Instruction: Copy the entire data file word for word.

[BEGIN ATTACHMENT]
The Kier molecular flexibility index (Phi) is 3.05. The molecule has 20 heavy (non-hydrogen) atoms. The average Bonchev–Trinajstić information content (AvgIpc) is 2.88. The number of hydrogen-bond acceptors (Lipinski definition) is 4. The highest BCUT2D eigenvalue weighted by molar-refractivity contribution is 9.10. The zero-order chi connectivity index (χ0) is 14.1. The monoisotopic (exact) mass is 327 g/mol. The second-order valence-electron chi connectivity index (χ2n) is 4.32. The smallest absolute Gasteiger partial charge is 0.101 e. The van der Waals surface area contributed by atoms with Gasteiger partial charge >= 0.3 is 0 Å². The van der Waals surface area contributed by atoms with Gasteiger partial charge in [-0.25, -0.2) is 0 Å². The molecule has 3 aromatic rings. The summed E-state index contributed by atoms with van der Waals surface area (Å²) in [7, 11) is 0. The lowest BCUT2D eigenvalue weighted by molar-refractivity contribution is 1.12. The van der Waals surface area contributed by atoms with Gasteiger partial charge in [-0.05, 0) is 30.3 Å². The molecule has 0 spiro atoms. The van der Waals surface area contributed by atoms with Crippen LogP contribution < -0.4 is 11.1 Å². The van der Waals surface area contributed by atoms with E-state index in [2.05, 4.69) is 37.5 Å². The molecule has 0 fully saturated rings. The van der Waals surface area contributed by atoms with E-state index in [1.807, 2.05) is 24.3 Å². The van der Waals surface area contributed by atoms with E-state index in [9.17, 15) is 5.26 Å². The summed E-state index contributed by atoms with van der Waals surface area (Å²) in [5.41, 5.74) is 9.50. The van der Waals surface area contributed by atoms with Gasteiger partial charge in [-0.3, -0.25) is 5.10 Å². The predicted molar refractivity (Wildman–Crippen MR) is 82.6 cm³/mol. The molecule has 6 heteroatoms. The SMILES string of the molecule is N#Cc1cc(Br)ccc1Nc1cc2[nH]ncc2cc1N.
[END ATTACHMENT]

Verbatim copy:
The Kier molecular flexibility index (Phi) is 3.05. The molecule has 20 heavy (non-hydrogen) atoms. The average Bonchev–Trinajstić information content (AvgIpc) is 2.88. The number of hydrogen-bond acceptors (Lipinski definition) is 4. The highest BCUT2D eigenvalue weighted by molar-refractivity contribution is 9.10. The zero-order chi connectivity index (χ0) is 14.1. The monoisotopic (exact) mass is 327 g/mol. The second-order valence-electron chi connectivity index (χ2n) is 4.32. The smallest absolute Gasteiger partial charge is 0.101 e. The van der Waals surface area contributed by atoms with Gasteiger partial charge >= 0.3 is 0 Å². The van der Waals surface area contributed by atoms with Gasteiger partial charge in [-0.25, -0.2) is 0 Å². The molecule has 3 aromatic rings. The summed E-state index contributed by atoms with van der Waals surface area (Å²) in [7, 11) is 0. The lowest BCUT2D eigenvalue weighted by molar-refractivity contribution is 1.12. The van der Waals surface area contributed by atoms with Gasteiger partial charge in [-0.05, 0) is 30.3 Å². The molecule has 0 spiro atoms. The van der Waals surface area contributed by atoms with Crippen LogP contribution < -0.4 is 11.1 Å². The van der Waals surface area contributed by atoms with E-state index in [2.05, 4.69) is 37.5 Å². The molecule has 0 fully saturated rings. The van der Waals surface area contributed by atoms with E-state index in [1.807, 2.05) is 24.3 Å². The van der Waals surface area contributed by atoms with E-state index in [9.17, 15) is 5.26 Å². The summed E-state index contributed by atoms with van der Waals surface area (Å²) in [5.41, 5.74) is 9.50. The van der Waals surface area contributed by atoms with Gasteiger partial charge in [-0.3, -0.25) is 5.10 Å². The predicted molar refractivity (Wildman–Crippen MR) is 82.6 cm³/mol. The molecule has 6 heteroatoms. The SMILES string of the molecule is N#Cc1cc(Br)ccc1Nc1cc2[nH]ncc2cc1N.